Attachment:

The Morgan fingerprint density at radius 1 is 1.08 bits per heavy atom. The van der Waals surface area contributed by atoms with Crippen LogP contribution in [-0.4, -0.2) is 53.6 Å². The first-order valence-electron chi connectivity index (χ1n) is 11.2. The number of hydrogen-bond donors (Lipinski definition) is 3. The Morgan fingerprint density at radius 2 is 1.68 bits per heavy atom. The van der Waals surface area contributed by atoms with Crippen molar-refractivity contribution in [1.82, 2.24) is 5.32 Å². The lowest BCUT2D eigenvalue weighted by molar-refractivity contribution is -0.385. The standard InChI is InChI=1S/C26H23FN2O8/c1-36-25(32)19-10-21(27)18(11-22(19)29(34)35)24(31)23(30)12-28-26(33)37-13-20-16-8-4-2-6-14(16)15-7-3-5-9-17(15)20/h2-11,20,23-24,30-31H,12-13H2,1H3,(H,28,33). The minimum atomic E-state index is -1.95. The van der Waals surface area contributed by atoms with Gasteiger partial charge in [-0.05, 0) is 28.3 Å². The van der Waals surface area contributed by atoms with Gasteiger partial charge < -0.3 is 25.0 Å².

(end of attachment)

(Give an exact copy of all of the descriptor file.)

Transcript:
The Morgan fingerprint density at radius 1 is 1.08 bits per heavy atom. The van der Waals surface area contributed by atoms with Crippen LogP contribution in [-0.4, -0.2) is 53.6 Å². The first-order valence-electron chi connectivity index (χ1n) is 11.2. The number of hydrogen-bond donors (Lipinski definition) is 3. The Morgan fingerprint density at radius 2 is 1.68 bits per heavy atom. The van der Waals surface area contributed by atoms with Crippen molar-refractivity contribution in [1.82, 2.24) is 5.32 Å². The lowest BCUT2D eigenvalue weighted by molar-refractivity contribution is -0.385. The standard InChI is InChI=1S/C26H23FN2O8/c1-36-25(32)19-10-21(27)18(11-22(19)29(34)35)24(31)23(30)12-28-26(33)37-13-20-16-8-4-2-6-14(16)15-7-3-5-9-17(15)20/h2-11,20,23-24,30-31H,12-13H2,1H3,(H,28,33). The minimum atomic E-state index is -1.95. The van der Waals surface area contributed by atoms with Gasteiger partial charge in [-0.05, 0) is 28.3 Å². The van der Waals surface area contributed by atoms with Gasteiger partial charge < -0.3 is 25.0 Å².